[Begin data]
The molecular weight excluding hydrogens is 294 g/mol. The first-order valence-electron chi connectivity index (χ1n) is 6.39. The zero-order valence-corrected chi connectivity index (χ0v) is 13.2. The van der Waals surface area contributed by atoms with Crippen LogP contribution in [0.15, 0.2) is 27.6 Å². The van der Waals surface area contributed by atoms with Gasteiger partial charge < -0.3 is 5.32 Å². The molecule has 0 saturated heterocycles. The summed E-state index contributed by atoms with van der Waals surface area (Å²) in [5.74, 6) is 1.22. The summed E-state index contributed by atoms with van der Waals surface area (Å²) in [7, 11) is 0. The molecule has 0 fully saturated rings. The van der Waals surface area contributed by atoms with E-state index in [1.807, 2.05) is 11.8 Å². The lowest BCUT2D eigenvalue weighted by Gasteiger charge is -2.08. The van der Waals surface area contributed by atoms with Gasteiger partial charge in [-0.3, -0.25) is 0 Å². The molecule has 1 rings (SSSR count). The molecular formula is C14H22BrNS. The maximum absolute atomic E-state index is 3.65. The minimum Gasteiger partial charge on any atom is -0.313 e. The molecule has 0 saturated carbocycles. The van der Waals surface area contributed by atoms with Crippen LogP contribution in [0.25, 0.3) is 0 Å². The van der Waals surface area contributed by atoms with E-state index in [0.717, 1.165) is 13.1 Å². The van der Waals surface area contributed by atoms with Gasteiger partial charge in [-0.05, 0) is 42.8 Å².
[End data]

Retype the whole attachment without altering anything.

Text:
The molecular weight excluding hydrogens is 294 g/mol. The first-order valence-electron chi connectivity index (χ1n) is 6.39. The zero-order valence-corrected chi connectivity index (χ0v) is 13.2. The van der Waals surface area contributed by atoms with Crippen LogP contribution in [0.15, 0.2) is 27.6 Å². The van der Waals surface area contributed by atoms with Gasteiger partial charge < -0.3 is 5.32 Å². The molecule has 0 saturated heterocycles. The summed E-state index contributed by atoms with van der Waals surface area (Å²) in [5.74, 6) is 1.22. The summed E-state index contributed by atoms with van der Waals surface area (Å²) in [7, 11) is 0. The molecule has 0 fully saturated rings. The van der Waals surface area contributed by atoms with E-state index in [1.807, 2.05) is 11.8 Å². The lowest BCUT2D eigenvalue weighted by Gasteiger charge is -2.08. The van der Waals surface area contributed by atoms with Gasteiger partial charge in [-0.3, -0.25) is 0 Å². The molecule has 1 rings (SSSR count). The molecular formula is C14H22BrNS. The maximum absolute atomic E-state index is 3.65. The minimum Gasteiger partial charge on any atom is -0.313 e. The molecule has 0 saturated carbocycles. The van der Waals surface area contributed by atoms with Crippen LogP contribution in [0.25, 0.3) is 0 Å². The van der Waals surface area contributed by atoms with E-state index in [0.717, 1.165) is 13.1 Å². The van der Waals surface area contributed by atoms with Gasteiger partial charge in [-0.05, 0) is 42.8 Å².